F.J. Budelmann, Prof Dr
The ancient ‘now’
I am working on a study of how Greek literature from Homer down to the Hellenistic period represents the present and the flow of time. My questions are literary and cultural. How do Greek authors capture and configure the ‘now’? How do notions of the ‘now’ in Greek antiquity compare to our own? How does thinking about literary temporality feed into thinking about human existence and human limitation?
I have a long-standing interest in modes of interaction between the literary humanities and the study of cognition, and am in the process of co-editing volumes on cognition and Greek tragedy (with Ineke Sluiter, Leiden) and cognition and visualisation in classical literature (with Katharine Earnshaw, Exeter). The next project will, I hope, be on the imagination. I am co-editor, with Ineke Sluiter, of Oxford University Press’ Cognitive Classics series, and with Katharine Earnshaw of the Cognitive Classics website.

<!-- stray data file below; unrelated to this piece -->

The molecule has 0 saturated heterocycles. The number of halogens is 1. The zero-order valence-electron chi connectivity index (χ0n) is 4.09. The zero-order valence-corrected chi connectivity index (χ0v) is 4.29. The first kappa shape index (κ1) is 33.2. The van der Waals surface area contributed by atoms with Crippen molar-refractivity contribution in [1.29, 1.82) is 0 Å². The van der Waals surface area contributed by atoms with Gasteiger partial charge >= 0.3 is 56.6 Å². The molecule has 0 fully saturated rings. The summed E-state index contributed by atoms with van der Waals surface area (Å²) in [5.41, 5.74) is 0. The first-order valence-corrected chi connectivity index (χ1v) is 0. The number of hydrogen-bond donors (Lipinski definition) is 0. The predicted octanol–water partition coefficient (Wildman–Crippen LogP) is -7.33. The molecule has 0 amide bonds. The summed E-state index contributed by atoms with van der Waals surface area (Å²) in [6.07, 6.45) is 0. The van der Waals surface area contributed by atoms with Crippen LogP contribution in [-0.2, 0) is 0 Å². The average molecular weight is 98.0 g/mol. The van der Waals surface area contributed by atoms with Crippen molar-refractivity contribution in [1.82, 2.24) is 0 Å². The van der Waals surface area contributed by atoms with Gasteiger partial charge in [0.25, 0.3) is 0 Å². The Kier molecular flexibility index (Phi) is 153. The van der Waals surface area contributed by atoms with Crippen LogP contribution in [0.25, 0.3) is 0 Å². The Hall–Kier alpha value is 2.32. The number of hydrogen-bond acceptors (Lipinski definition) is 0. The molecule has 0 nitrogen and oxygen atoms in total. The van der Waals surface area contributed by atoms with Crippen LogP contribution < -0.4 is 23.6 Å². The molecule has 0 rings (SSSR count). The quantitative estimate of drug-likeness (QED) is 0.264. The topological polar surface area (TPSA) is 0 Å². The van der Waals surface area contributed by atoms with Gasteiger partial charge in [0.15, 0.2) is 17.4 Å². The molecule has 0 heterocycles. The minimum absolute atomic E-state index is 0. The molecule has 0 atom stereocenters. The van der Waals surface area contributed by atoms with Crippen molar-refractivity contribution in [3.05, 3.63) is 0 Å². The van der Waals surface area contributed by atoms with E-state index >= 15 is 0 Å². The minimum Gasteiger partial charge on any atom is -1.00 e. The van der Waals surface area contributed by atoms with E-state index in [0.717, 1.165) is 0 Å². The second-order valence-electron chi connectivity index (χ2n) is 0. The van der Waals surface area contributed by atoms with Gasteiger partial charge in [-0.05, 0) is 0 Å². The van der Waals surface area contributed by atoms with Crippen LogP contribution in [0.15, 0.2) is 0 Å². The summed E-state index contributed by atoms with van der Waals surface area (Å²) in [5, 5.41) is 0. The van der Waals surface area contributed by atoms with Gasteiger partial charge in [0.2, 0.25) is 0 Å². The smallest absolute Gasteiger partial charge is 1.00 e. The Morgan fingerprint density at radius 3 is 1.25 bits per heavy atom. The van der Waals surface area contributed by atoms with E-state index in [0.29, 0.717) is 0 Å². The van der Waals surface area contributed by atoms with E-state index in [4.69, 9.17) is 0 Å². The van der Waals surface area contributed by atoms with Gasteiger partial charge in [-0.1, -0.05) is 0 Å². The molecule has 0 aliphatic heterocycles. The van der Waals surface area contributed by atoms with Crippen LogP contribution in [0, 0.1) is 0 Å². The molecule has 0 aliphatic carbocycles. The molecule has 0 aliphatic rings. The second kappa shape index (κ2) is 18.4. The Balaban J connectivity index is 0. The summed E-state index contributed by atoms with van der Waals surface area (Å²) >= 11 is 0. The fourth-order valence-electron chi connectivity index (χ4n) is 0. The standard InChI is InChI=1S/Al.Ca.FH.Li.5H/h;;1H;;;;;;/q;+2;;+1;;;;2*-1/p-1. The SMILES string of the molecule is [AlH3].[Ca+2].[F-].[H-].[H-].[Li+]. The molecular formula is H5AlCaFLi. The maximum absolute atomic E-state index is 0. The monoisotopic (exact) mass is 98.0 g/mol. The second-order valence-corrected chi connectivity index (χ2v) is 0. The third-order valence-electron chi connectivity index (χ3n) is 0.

Modes of reading
More tentatively, I am interested in the growing body of work in English, Comparative Literature and other literary disciplines that attempts to broaden the manner in which we write about literary texts. Together with Joshua Billings (Princeton) I edit a journal issue on responses to classical texts that are not primarily interpretative (personal meaning, affect, ethics, etc.).
|Last modified:||28 September 2021 4.41 p.m.|